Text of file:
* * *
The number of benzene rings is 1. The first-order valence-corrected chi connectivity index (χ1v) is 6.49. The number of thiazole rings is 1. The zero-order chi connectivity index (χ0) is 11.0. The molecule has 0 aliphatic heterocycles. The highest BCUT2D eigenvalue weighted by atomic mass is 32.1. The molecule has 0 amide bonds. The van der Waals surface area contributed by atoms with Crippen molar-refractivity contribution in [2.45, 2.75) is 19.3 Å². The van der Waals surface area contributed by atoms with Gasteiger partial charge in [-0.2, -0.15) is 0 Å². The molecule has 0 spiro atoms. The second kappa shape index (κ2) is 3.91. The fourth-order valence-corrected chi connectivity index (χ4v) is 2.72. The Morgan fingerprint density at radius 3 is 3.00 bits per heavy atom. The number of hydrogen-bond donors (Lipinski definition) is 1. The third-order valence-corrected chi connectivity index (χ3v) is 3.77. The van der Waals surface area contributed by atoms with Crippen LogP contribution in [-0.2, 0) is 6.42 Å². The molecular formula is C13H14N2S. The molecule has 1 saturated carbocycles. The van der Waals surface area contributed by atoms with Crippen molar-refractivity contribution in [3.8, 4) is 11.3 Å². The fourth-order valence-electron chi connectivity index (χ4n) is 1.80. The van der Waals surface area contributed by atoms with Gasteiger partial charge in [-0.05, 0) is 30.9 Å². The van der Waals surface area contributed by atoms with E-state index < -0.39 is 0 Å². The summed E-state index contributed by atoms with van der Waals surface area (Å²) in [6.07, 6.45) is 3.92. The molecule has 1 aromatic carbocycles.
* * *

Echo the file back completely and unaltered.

The number of benzene rings is 1. The first-order valence-corrected chi connectivity index (χ1v) is 6.49. The number of thiazole rings is 1. The zero-order chi connectivity index (χ0) is 11.0. The molecule has 0 aliphatic heterocycles. The highest BCUT2D eigenvalue weighted by atomic mass is 32.1. The molecule has 0 amide bonds. The van der Waals surface area contributed by atoms with Crippen molar-refractivity contribution in [2.45, 2.75) is 19.3 Å². The van der Waals surface area contributed by atoms with Gasteiger partial charge in [-0.2, -0.15) is 0 Å². The molecule has 0 spiro atoms. The second kappa shape index (κ2) is 3.91. The fourth-order valence-corrected chi connectivity index (χ4v) is 2.72. The Morgan fingerprint density at radius 3 is 3.00 bits per heavy atom. The number of hydrogen-bond donors (Lipinski definition) is 1. The third-order valence-corrected chi connectivity index (χ3v) is 3.77. The van der Waals surface area contributed by atoms with Crippen LogP contribution in [-0.2, 0) is 6.42 Å². The molecular formula is C13H14N2S. The molecule has 1 saturated carbocycles. The van der Waals surface area contributed by atoms with Crippen molar-refractivity contribution in [3.8, 4) is 11.3 Å². The fourth-order valence-electron chi connectivity index (χ4n) is 1.80. The van der Waals surface area contributed by atoms with Gasteiger partial charge in [-0.05, 0) is 30.9 Å². The van der Waals surface area contributed by atoms with E-state index < -0.39 is 0 Å². The summed E-state index contributed by atoms with van der Waals surface area (Å²) in [6.07, 6.45) is 3.92. The molecule has 1 aromatic carbocycles.